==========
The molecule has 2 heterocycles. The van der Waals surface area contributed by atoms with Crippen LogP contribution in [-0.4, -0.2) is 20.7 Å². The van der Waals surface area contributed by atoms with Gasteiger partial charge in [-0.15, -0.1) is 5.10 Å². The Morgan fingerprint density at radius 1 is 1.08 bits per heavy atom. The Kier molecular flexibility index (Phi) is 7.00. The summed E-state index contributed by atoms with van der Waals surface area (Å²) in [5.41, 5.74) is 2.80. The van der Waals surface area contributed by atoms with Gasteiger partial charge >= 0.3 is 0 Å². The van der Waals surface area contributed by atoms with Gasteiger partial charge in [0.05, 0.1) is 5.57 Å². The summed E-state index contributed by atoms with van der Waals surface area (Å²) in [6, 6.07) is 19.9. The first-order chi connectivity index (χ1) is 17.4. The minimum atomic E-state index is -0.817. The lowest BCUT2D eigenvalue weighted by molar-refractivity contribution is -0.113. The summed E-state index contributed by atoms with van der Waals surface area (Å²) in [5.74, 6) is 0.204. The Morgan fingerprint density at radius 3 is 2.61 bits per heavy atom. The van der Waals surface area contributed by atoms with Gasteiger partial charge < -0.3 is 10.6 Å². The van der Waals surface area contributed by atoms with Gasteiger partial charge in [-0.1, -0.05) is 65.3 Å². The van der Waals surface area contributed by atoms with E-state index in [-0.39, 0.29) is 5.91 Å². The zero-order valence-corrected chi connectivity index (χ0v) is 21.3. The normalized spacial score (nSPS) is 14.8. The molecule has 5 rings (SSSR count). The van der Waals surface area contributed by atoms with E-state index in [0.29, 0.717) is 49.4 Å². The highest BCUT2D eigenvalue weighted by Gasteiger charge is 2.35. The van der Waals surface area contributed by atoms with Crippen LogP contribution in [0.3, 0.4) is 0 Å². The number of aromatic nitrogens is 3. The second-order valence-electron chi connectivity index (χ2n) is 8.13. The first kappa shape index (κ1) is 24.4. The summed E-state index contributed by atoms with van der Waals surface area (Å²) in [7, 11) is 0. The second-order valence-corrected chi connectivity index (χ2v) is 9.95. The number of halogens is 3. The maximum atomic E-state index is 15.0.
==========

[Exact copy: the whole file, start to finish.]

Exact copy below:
The molecule has 2 heterocycles. The van der Waals surface area contributed by atoms with Crippen LogP contribution in [-0.4, -0.2) is 20.7 Å². The van der Waals surface area contributed by atoms with Gasteiger partial charge in [-0.15, -0.1) is 5.10 Å². The Morgan fingerprint density at radius 1 is 1.08 bits per heavy atom. The Kier molecular flexibility index (Phi) is 7.00. The summed E-state index contributed by atoms with van der Waals surface area (Å²) in [5.41, 5.74) is 2.80. The van der Waals surface area contributed by atoms with Gasteiger partial charge >= 0.3 is 0 Å². The van der Waals surface area contributed by atoms with Gasteiger partial charge in [0.05, 0.1) is 5.57 Å². The summed E-state index contributed by atoms with van der Waals surface area (Å²) in [6, 6.07) is 19.9. The first-order chi connectivity index (χ1) is 17.4. The minimum atomic E-state index is -0.817. The lowest BCUT2D eigenvalue weighted by molar-refractivity contribution is -0.113. The summed E-state index contributed by atoms with van der Waals surface area (Å²) in [5.74, 6) is 0.204. The Morgan fingerprint density at radius 3 is 2.61 bits per heavy atom. The van der Waals surface area contributed by atoms with Gasteiger partial charge < -0.3 is 10.6 Å². The van der Waals surface area contributed by atoms with Gasteiger partial charge in [-0.1, -0.05) is 65.3 Å². The van der Waals surface area contributed by atoms with E-state index in [-0.39, 0.29) is 5.91 Å². The zero-order valence-corrected chi connectivity index (χ0v) is 21.3. The normalized spacial score (nSPS) is 14.8. The molecule has 5 rings (SSSR count). The van der Waals surface area contributed by atoms with E-state index in [0.29, 0.717) is 49.4 Å². The highest BCUT2D eigenvalue weighted by Gasteiger charge is 2.35. The van der Waals surface area contributed by atoms with Crippen LogP contribution in [0.3, 0.4) is 0 Å². The number of aromatic nitrogens is 3. The second-order valence-electron chi connectivity index (χ2n) is 8.13. The first kappa shape index (κ1) is 24.4. The summed E-state index contributed by atoms with van der Waals surface area (Å²) in [7, 11) is 0. The second-order valence-corrected chi connectivity index (χ2v) is 9.95. The number of halogens is 3. The maximum atomic E-state index is 15.0.